Mercedes have explained how the minor rule changes introduced over the course of the winter break are having a significant effect on their weekend experimentation and preparations.
With Formula 1's calendar growing to 23 races for 2022, steps were taken to compress the length of a Grand Prix weekend in a bid to reduce the workload on attending staff.
However, if a team hasn't hit the ground running in terms of their on-track performance, such as in Mercedes' case, the new measures are simply adding to their current tribulations.
Speaking ahead of the Australian Grand Prix, Mercedes released a short video explaining how the constraints introduced for a weekend are having an impact.
Thursdays have been truncated
Thursdays were previously used as preparation days by the teams, while the drivers went off and took care of obligatory media duties.
The FIA moved these media duties to Friday mornings, while also introducing time limits on when the mechanics can work on the cars.
"[On] Thursday[s], we used to be able to start whenever we wanted," Mercedes' Head of Trackside Engineering, Andrew Shovlin, explained.
now there is a start and an end time that gives you an 11-hour day which, for a day at the circuit, is actually quite a short day.
on a Thursday, you're not allowed to fire up the power unit until 16:00
in Europe and, again, you're going to be finishing at eight o'clock on a
"So that preparation time, the time to build the cars has been much constrained [and] it's a lot harder to bring bits in late. You've really got to know what you're going to be building into those cars and have them there from Wednesday.
"That's the only way that you can get the cars ready for Thursday night and ready to run for Friday,"
Less operating time for Fridays and Saturdays
However, even once the Grand Prix weekend gets underway properly on Friday, Shovlin explained that there are still strict time limits imposed on the teams to allow them to make changes.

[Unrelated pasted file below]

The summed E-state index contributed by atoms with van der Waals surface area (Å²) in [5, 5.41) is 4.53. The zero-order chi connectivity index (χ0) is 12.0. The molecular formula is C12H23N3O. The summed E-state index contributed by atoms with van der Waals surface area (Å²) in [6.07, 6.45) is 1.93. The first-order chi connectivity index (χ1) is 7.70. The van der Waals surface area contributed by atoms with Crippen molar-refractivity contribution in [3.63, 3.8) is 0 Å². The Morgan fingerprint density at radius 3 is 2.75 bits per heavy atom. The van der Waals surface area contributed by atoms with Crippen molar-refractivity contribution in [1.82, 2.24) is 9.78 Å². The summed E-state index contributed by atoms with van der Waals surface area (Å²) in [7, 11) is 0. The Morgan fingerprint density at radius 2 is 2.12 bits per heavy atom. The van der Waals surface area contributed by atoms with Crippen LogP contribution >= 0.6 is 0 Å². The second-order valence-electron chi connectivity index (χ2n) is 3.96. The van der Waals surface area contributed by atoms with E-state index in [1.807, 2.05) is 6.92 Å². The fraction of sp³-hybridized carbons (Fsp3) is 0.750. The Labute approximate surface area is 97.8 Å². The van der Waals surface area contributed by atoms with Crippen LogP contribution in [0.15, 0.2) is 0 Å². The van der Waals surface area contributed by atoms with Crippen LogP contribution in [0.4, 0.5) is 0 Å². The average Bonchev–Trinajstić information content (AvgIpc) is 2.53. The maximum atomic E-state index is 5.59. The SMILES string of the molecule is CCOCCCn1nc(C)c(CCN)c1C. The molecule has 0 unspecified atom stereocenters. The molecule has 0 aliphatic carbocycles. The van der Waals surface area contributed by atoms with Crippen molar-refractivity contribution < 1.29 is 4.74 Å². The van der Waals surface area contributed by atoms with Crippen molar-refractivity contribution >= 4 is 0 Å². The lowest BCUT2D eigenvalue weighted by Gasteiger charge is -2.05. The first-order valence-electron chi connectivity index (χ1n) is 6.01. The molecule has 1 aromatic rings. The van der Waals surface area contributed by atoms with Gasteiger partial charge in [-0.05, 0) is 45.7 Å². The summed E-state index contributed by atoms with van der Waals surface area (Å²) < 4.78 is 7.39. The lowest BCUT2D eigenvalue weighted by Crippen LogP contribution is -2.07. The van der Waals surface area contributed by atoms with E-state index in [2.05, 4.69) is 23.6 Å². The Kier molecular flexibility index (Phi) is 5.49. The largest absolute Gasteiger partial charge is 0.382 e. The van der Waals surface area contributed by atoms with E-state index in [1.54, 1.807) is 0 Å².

"That same theme continues into the Friday and the Saturday," he said.
"On the Friday night, we've got less time to work on the cars. So the mechanics have only got three hours after running and then the covers need to be on.
"The engineers have an extra couple of hours. The reason that was done in the regulations was to avoid the temptation to go and set up an office in a hotel room, where you'd then be talking about the run plan or any of the changes you might make. But, again, that's a lot less than we've had before.
"If the car's not done on Friday night,
well, you're going to be working on it on Saturday morning. And, [in the] worst
case, it wouldn't be ready for the FP3 session.
"After qualifying, [there's] another shrinking of the time available. The mechanics, by the time they get the cars back from the FIA, will only have a matter of half an hour or so before the covers are on."
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Mercedes "still adapting" to the new processes
Shovlin added that there's even been a knock-on effect in the form of pit-stop practice, due to the cars not being intact for long enough to allow teams to roll them out for their crews to get in the important legwork with the real machine.
While the rule changes are quite minor in general, he said it's resulted in a period of adaptation for the team.
"[It's] quite a challenge," Shovlin admitted.
"It does give us more free time in the weekend, you're not working such long hours, everyone can get a bit more sleep. But, at the moment, we're still adapting to those changes and working out how to organise the work flow around the weekend."
Sporting Director Ron Meadows agreed with Shovlin, and said Mercedes will take time to assess whether their new processes are as effective as possible over the coming race weekends.
"It's compressed the work into a smaller period and started the year quite tricky," he commented.
"Mainly because you're very short on parts – I can see it being a problem. I think maybe we'll need to review as the championship [goes on] over the next two or three races to see if we've done the right thing."
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